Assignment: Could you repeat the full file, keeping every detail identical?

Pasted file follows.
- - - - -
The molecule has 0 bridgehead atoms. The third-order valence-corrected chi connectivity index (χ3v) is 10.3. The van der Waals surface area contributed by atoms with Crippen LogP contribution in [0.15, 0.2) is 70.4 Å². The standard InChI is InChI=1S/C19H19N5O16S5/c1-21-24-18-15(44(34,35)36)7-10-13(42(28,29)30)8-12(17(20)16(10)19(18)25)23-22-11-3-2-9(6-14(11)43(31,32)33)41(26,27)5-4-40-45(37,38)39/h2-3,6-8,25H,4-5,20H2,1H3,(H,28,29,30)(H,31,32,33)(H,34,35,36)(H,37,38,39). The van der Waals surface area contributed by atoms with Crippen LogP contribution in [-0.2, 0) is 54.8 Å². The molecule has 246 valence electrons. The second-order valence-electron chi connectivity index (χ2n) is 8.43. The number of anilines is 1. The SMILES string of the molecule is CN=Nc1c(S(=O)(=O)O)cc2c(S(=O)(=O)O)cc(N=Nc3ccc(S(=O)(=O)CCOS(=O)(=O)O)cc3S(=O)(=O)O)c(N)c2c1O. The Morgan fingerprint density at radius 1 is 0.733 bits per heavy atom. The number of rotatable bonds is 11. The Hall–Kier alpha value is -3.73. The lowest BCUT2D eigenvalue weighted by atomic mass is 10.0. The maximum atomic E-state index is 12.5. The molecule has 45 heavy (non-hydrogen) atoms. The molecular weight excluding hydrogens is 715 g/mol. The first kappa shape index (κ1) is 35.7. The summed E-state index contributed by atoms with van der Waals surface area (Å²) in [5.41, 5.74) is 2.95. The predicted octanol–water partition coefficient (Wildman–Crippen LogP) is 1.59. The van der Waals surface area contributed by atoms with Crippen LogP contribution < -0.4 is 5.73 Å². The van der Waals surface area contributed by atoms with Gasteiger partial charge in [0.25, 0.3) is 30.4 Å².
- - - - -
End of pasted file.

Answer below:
The molecule has 0 bridgehead atoms. The third-order valence-corrected chi connectivity index (χ3v) is 10.3. The van der Waals surface area contributed by atoms with Crippen LogP contribution in [0.15, 0.2) is 70.4 Å². The standard InChI is InChI=1S/C19H19N5O16S5/c1-21-24-18-15(44(34,35)36)7-10-13(42(28,29)30)8-12(17(20)16(10)19(18)25)23-22-11-3-2-9(6-14(11)43(31,32)33)41(26,27)5-4-40-45(37,38)39/h2-3,6-8,25H,4-5,20H2,1H3,(H,28,29,30)(H,31,32,33)(H,34,35,36)(H,37,38,39). The van der Waals surface area contributed by atoms with Crippen LogP contribution in [-0.2, 0) is 54.8 Å². The molecule has 246 valence electrons. The second-order valence-electron chi connectivity index (χ2n) is 8.43. The number of anilines is 1. The SMILES string of the molecule is CN=Nc1c(S(=O)(=O)O)cc2c(S(=O)(=O)O)cc(N=Nc3ccc(S(=O)(=O)CCOS(=O)(=O)O)cc3S(=O)(=O)O)c(N)c2c1O. The Morgan fingerprint density at radius 1 is 0.733 bits per heavy atom. The number of rotatable bonds is 11. The Hall–Kier alpha value is -3.73. The lowest BCUT2D eigenvalue weighted by atomic mass is 10.0. The maximum atomic E-state index is 12.5. The molecule has 45 heavy (non-hydrogen) atoms. The molecular weight excluding hydrogens is 715 g/mol. The first kappa shape index (κ1) is 35.7. The summed E-state index contributed by atoms with van der Waals surface area (Å²) in [5.41, 5.74) is 2.95. The predicted octanol–water partition coefficient (Wildman–Crippen LogP) is 1.59. The van der Waals surface area contributed by atoms with Crippen LogP contribution < -0.4 is 5.73 Å². The van der Waals surface area contributed by atoms with Gasteiger partial charge in [0.25, 0.3) is 30.4 Å².